In Great Britain, ethnic minority businesses contribute in the region of £40 billion to the UK economy. However, government research shows while almost a third of black people in the UK want to start their own business, only 4% actually manage to do so, a level lower than any other ethnic group.
If you add gender into the mix, studies illustrate British women are less likely to venture into entrepreneurship when compared to men. A recent report by the Office of National Statistics revealed entrepreneurial activity is higher for men than it is for women in every single region of the United Kingdom.
For those who do take the leap, according to data published by the Ethnic Minority Business Conference, black women are most likely to feel that ethnicity has strong impact on business compared to women of other races.
So what does this mean for the black women in Britain who are pushing the boundaries to build their own enterprises? BlackEnterprise.com spoke to three entrepreneurs to uncover their insights on the impact of race and gender in business.
Yvonne Thompson, Managing Director, ASAP Communications
Chair, African Caribbean Business Network
President, European Federation of Black Women Business Leaders
How did your entrepreneurial journey begin?
I have 29 years experience as an entrepreneur. I run ASAP Communications, based in Brixton, south London, where we create and deliver marketing and PR campaigns and also provide workshops and business support for predominately minority and women business owners. In 2003, I was awarded a CBE (Commander of The British Empire) in The Queen’s Birthday Honour List for services to women, small business and minorities. However, when I started my business nearly 30 years ago I was a rarity.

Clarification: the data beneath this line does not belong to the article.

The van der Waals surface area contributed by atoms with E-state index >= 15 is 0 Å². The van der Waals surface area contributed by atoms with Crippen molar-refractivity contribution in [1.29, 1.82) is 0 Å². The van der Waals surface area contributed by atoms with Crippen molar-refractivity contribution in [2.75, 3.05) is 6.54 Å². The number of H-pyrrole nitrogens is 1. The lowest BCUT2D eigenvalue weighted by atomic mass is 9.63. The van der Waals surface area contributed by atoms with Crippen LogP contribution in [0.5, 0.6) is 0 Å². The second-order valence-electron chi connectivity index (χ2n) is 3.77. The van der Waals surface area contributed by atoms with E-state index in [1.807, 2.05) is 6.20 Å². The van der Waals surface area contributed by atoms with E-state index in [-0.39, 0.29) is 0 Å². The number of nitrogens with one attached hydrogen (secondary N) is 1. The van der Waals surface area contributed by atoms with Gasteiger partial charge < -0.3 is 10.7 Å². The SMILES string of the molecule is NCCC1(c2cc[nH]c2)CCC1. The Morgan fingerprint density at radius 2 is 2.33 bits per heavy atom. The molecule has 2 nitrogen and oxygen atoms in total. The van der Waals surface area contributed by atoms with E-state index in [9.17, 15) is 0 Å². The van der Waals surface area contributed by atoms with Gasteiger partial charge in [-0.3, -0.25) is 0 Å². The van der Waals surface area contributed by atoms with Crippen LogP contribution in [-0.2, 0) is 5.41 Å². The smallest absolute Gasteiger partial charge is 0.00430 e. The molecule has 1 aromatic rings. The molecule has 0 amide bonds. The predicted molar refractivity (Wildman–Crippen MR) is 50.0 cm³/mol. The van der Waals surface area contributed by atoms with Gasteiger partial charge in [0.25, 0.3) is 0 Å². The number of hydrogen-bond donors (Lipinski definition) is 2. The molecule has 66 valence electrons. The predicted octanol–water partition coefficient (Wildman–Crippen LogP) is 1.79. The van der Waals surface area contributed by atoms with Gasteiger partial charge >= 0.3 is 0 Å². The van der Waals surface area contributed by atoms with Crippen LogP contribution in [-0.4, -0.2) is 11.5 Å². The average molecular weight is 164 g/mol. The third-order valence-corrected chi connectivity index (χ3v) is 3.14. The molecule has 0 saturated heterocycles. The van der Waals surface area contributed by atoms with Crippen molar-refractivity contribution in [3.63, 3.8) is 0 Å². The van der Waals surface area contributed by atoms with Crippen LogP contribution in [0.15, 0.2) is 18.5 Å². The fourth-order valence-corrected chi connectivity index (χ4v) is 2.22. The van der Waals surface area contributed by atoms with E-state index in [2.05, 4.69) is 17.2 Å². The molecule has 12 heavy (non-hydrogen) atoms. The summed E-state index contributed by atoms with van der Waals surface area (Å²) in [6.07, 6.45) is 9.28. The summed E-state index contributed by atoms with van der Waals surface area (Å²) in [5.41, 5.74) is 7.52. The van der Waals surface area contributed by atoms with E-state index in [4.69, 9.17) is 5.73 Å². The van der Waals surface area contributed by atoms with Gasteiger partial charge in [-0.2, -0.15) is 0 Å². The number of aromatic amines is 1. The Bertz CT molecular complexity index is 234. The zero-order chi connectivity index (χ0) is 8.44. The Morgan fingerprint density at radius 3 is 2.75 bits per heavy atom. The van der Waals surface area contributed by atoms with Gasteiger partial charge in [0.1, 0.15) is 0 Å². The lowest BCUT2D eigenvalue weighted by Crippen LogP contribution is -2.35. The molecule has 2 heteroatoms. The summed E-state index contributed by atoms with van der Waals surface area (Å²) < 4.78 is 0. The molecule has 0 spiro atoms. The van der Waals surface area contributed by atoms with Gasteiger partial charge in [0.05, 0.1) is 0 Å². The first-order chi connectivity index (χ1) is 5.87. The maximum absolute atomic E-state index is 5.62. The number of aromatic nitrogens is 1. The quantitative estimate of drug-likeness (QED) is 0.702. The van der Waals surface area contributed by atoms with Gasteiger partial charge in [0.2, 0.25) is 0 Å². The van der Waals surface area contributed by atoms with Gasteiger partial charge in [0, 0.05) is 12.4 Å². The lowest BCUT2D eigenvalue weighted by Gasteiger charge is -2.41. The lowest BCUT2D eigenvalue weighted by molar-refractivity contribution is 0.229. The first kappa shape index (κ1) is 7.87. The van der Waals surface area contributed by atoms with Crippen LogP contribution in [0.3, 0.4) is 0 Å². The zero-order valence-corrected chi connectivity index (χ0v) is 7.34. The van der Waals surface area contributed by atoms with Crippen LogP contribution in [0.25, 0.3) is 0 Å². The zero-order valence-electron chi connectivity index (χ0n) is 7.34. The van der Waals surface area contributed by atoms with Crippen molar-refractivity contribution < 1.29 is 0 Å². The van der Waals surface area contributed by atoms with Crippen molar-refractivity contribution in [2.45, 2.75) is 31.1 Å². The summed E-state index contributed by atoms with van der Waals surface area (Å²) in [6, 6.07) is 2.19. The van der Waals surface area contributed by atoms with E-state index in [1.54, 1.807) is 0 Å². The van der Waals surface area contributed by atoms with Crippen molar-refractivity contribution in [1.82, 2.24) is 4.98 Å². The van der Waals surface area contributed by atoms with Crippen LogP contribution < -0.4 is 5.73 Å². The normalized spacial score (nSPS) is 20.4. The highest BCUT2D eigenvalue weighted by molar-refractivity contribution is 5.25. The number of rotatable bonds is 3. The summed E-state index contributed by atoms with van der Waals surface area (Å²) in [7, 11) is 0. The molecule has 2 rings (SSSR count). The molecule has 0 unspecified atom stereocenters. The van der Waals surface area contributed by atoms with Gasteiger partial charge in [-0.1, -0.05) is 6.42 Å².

Has your race and gender had an impact?
In 1984, PR Week cited me as the first black-owned PR agency in Great Britain. I had no role models to work with. I worked in silo until I started the European Federation of Black Women Business Leaders. I always describe my experience as the ‘treble whammy.’ First, 30 years ago, most companies did not recognize the value of public relations. Second, I was a woman. Women did not own businesses and if they did they were not taken seriously. Third, and most telling, I am black. So being in PR, being a woman and being black was really hard.
During the 1990s things changed very quickly with the acceptance of black music, black fashion, black models, emerging black actors, black teachers and now black business owners. With change came acceptance, prizing open the doors of change allowing a level playing field for all. My proudest achievement is being a founding member and director of Choice FM, London’s first black commercial 24-hour radio station.
What can be done to encourage greater numbers of black women in Britain to start and grow businesses?
We need better education and more mentors to help accelerate the numbers of Black female entrepreneurs. Despite this, I believe if you are armed with a good idea, tenacity, determination and agile thinking, most things you set out to do are achievable.